If you’re still hot on the trail of discount fares, another option is discounters, such as Hotwire ( and In April, Expedia introduced Bargain Fare, a discounted air fare with restrictions similar to those offered on Priceline and Hotwire. (The Bargain Fare on Expedia for this itinerary was $287; on Hotwire, $241.) In exchange for saving $100, I would have tickets that were nonrefundable, nontransferable and could not be canceled or changed; flights that did not qualify for upgrades and were ineligible for frequent-flier miles; and uncertain departure times. (Flights are scheduled to leave between 6 a.m. and 10 p.m.; arrival time is not specified.) Whether these are worth the risk depends on your price sensitivity and your need for definite arrangements.

This leaves travelers just where they were for much of last spring and summer: There are deals, but they have to be hunted down.

Some hotels are still offering incentives, but many were available before Sept. 11 in response to the general slowing in the economy. I stayed at the Sheraton New York Hotel and Towers on 7th Avenue the last week of August at an advertised rate of $179 a night. Sheraton is now offering a rate of $189 per night at the same hotel on select dates during the holidays.

When the hunt is on, here’s a strategy for finding the lowest fares and rates. Many travelers think the best deals are available on the Internet, and that’s still a good place to start. Many Web sites allow you to sign up for e-mail notification of special deals, and some deals are available only by Internet.

But not all Internet searches are created equal, so start with the general sites and move to the specific. In other words, start with Travelocity, Expedia, Orbitz ( or Sidestep (, or another search engine. If you find a good fare on, say, American and a rate you like at a Westin hotel, move to the Starwood ( and American Airlines ( sites to see whether they can do any better, or call their toll-free numbers and talk with reservations agents.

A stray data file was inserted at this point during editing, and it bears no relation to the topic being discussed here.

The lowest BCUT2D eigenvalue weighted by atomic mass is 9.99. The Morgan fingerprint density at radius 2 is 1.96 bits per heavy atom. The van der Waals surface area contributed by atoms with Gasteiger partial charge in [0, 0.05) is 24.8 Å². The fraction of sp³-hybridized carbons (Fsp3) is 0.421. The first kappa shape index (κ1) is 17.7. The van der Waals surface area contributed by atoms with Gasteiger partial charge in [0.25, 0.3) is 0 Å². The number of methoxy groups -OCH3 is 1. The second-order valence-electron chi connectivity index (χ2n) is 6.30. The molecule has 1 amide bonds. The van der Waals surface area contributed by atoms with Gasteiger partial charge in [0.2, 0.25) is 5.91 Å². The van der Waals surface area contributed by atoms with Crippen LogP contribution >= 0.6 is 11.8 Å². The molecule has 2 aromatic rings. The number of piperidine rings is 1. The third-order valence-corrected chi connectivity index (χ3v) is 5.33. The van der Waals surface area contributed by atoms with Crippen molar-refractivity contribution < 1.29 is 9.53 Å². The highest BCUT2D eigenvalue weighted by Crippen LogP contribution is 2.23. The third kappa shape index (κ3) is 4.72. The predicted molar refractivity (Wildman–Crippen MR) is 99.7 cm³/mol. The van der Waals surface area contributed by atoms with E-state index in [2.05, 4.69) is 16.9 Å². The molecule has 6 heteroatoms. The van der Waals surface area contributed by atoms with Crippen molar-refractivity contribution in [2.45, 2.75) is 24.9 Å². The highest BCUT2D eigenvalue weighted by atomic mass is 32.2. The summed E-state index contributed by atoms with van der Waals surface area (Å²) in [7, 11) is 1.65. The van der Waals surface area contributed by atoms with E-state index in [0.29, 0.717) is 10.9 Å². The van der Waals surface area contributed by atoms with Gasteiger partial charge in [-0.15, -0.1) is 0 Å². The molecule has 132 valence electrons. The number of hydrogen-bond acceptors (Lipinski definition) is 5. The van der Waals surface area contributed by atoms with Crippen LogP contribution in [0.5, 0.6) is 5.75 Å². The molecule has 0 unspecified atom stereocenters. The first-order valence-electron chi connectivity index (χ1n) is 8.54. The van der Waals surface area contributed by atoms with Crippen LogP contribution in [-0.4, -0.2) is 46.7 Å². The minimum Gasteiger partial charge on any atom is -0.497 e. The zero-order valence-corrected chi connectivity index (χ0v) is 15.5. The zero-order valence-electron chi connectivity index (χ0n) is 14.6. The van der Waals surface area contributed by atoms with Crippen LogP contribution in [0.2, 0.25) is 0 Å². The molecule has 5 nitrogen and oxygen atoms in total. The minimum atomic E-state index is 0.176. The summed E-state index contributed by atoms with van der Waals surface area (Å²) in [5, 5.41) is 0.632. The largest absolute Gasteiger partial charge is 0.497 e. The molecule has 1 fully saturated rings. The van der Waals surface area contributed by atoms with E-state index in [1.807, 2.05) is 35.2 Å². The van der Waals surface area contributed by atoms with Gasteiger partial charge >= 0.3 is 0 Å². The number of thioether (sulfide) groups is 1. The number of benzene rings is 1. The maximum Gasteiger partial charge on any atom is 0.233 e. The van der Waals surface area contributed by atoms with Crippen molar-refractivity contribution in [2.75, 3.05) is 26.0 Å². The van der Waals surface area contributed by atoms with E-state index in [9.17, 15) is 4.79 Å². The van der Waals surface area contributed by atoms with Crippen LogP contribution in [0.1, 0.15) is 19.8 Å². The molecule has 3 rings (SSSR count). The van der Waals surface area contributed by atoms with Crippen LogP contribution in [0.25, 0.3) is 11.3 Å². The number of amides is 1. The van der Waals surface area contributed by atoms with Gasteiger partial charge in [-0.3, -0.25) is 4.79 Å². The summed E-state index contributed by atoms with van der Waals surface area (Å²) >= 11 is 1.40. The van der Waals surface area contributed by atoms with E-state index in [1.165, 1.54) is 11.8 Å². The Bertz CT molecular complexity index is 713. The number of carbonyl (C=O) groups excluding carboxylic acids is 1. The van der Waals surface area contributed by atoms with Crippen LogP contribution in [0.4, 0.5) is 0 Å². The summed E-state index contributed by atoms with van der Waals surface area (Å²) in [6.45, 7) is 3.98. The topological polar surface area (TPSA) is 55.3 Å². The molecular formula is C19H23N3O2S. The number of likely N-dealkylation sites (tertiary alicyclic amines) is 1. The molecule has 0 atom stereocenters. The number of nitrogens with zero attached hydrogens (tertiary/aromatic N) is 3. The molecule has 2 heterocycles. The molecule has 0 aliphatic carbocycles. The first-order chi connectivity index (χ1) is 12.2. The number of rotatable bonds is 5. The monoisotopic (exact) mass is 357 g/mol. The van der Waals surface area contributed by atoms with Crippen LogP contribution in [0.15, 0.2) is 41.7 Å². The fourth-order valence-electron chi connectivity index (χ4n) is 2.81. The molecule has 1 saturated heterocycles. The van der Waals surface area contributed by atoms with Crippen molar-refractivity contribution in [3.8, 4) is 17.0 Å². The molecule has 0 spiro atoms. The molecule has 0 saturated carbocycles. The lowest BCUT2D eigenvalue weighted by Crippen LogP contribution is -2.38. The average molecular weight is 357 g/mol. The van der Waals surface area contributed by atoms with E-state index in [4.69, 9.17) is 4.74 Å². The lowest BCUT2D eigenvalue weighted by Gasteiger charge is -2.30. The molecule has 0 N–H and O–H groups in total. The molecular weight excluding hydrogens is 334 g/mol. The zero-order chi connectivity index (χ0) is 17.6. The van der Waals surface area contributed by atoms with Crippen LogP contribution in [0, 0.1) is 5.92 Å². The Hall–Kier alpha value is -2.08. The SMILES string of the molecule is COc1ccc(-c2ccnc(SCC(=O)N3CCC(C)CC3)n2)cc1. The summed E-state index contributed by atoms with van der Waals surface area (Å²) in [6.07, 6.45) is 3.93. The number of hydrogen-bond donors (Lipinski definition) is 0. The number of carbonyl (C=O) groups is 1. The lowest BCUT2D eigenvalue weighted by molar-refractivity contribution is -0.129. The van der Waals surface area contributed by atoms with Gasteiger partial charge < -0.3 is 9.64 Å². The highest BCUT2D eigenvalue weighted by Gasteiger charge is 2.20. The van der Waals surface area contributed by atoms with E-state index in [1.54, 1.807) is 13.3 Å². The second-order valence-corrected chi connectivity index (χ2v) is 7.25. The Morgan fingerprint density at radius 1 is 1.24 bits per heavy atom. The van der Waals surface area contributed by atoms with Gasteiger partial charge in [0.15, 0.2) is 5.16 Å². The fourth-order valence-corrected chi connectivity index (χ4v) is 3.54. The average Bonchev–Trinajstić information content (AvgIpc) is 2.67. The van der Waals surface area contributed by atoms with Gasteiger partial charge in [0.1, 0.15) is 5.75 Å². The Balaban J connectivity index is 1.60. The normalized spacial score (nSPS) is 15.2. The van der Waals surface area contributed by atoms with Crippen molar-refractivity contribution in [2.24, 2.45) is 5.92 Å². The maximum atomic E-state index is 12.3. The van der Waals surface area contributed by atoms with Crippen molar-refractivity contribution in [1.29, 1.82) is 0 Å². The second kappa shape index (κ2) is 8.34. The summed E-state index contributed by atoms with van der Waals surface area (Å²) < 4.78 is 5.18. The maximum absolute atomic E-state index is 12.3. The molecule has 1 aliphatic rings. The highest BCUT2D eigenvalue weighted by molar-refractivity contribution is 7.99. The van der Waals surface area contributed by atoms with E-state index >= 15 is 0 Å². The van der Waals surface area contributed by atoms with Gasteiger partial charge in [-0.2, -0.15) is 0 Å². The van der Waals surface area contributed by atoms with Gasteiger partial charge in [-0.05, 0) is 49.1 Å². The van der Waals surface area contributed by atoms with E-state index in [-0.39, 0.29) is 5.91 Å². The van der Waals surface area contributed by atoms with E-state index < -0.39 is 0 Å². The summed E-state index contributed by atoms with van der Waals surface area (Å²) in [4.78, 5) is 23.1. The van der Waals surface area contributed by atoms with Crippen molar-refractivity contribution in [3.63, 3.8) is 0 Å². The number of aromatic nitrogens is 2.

I went to Starwood’s Web site, which handles reservations for Westin, Sheraton, Four Points and W, among others, to try to book a room at the Sheraton New York Hotel and Towers for its special $189 rate (having learned of it via e-mail), following the prompts on my screen. (Web sites sometimes allow searches for special offers only when a special code is used.) When my reservation came up, I was quoted a rate of $229 a night. So I backed up to the home page and navigated via the Special Promotions button to the same reservation page. Only then did I receive a quote of $189.

The bottom line: Sometimes it takes some work to get the best deal. You can leave that work to travel agents; they often have access to information about specials, and it’s their job to help. They may charge a fee, but their expertise may be worth it if you don’t have the time or don’t want to do the research yourself.

So search the Web, make calls, check around to make certain you are getting the best possible rates and fares (and be sure to ask for them), have a flexible schedule, and you might still find some deals. Flying the day after Thanksgiving may not be ideal, but it could save you money--and spare you reheated leftovers of Aunt Adrian’s famous smashed taters.


James Gilden can be reached at Travel Insider welcomes suggestions but cannot respond to letters and telephone calls. Address comments to Travel Insider, Los Angeles Times, 202 W. 1st St., Los Angeles, CA 90012; e-mail